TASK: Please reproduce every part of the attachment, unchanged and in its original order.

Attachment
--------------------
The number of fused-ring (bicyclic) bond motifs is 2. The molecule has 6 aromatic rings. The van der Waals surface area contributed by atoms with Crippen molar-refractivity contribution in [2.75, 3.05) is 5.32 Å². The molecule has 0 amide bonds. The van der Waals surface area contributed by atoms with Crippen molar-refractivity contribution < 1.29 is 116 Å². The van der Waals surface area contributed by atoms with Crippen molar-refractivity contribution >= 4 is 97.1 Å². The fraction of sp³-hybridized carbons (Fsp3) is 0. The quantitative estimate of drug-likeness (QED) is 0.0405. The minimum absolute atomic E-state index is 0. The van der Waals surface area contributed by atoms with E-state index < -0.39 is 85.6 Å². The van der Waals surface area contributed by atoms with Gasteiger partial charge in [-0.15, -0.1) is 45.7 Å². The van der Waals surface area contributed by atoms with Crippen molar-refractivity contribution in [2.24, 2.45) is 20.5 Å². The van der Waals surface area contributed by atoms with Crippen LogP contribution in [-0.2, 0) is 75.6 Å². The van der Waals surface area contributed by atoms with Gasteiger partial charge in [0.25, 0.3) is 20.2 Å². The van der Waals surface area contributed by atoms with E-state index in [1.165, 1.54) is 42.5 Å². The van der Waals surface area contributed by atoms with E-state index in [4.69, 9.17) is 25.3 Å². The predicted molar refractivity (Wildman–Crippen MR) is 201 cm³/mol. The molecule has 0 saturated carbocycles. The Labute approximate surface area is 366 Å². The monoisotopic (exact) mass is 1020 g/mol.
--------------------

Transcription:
The number of fused-ring (bicyclic) bond motifs is 2. The molecule has 6 aromatic rings. The van der Waals surface area contributed by atoms with Crippen molar-refractivity contribution in [2.75, 3.05) is 5.32 Å². The molecule has 0 amide bonds. The van der Waals surface area contributed by atoms with Crippen molar-refractivity contribution < 1.29 is 116 Å². The van der Waals surface area contributed by atoms with Crippen molar-refractivity contribution >= 4 is 97.1 Å². The fraction of sp³-hybridized carbons (Fsp3) is 0. The quantitative estimate of drug-likeness (QED) is 0.0405. The minimum absolute atomic E-state index is 0. The van der Waals surface area contributed by atoms with E-state index < -0.39 is 85.6 Å². The van der Waals surface area contributed by atoms with Gasteiger partial charge in [-0.15, -0.1) is 45.7 Å². The van der Waals surface area contributed by atoms with Crippen molar-refractivity contribution in [2.24, 2.45) is 20.5 Å². The van der Waals surface area contributed by atoms with Crippen LogP contribution in [-0.2, 0) is 75.6 Å². The van der Waals surface area contributed by atoms with Gasteiger partial charge in [0.25, 0.3) is 20.2 Å². The van der Waals surface area contributed by atoms with E-state index in [1.165, 1.54) is 42.5 Å². The van der Waals surface area contributed by atoms with E-state index in [4.69, 9.17) is 25.3 Å². The predicted molar refractivity (Wildman–Crippen MR) is 201 cm³/mol. The molecule has 0 saturated carbocycles. The Labute approximate surface area is 366 Å². The monoisotopic (exact) mass is 1020 g/mol.